Anionic glycerophospholipids in platelets from alcoholics
Research output: Contribution to journal › Article
Studies on ethanol-exposed animals have revealed changes in anionic phospholipids in brain membranes. The intention of this study was to investigate whether there was a similar effect on man. Assuming platelets to be an adequate model for CNS synaptosomes, concentration and fatty acid composition of anionic phospholipids, phosphatidylserine (PS) and phosphatidylositol (PI) in the platelet membrane from alcoholics after a debauche period were examined and compared to controls. Ethanol effects on neutral lipids were also analysed in order to obtain a comprehensive view. No quantitative difference was found in anionic phospholipids between alcoholics and controls. Fatty acid composition of individual phospholipids revealed significant changes which were more obvious in neutral phospholipids than in anionic. Oleic acid was increased and linoleic and arachidonic acids were decreased. After 1 week of detoxification, the abnormalities did not decrease, on the contrary they increased and total phospholipid concentration per platelet was significantly higher than in controls. It is concluded that the ethanol toxicity on bone marrow hampers the use of platelets as a model for synaptosomes but that the observed lipid abnormalities might play a major role in the impairment of platelet function in alcoholics.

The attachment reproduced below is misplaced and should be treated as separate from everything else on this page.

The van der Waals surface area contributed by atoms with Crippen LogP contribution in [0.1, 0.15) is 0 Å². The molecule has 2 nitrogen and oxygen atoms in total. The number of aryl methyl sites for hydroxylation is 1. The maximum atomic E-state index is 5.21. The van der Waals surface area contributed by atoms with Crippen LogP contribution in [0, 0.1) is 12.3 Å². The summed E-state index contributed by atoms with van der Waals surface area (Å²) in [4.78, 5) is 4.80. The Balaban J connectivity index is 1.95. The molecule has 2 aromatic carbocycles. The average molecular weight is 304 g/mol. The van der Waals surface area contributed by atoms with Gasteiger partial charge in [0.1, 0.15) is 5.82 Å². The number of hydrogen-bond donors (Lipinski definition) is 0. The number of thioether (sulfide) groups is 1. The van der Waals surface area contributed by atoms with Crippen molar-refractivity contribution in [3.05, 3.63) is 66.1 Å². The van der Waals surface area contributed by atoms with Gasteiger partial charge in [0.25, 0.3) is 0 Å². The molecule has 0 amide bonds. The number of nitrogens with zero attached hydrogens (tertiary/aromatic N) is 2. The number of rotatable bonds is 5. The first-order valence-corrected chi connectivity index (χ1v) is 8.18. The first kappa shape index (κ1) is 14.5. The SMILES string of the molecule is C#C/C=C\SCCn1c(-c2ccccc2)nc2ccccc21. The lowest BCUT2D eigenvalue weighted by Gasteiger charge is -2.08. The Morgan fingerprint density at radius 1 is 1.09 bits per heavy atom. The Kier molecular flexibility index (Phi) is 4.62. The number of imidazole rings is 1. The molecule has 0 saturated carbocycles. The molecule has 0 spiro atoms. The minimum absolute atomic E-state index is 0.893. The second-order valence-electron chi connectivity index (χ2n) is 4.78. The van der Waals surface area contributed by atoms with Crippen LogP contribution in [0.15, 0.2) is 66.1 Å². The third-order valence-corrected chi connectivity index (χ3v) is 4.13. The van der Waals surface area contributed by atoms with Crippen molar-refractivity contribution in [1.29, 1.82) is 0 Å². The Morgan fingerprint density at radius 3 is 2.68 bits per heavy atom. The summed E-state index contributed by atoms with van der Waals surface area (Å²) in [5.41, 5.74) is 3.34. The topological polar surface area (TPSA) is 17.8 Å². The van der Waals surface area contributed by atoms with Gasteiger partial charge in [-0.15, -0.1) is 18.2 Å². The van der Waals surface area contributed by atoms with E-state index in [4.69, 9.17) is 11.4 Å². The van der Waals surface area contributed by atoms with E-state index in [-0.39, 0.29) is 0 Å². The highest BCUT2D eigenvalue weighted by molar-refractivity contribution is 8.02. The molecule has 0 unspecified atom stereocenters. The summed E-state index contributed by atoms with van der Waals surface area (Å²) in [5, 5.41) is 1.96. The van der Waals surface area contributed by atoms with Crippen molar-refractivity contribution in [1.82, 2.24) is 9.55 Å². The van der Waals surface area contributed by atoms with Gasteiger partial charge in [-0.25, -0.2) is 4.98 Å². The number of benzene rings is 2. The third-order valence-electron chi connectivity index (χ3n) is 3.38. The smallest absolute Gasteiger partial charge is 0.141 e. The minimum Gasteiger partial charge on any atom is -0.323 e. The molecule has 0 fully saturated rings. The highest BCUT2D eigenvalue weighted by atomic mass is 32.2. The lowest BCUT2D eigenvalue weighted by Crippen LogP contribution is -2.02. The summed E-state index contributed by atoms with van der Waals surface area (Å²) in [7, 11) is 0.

|Research areas and keywords||
Subject classification (UKÄ) – MANDATORY
|Journal||Drug and Alcohol Dependence|
|Publication status||Published - 1986|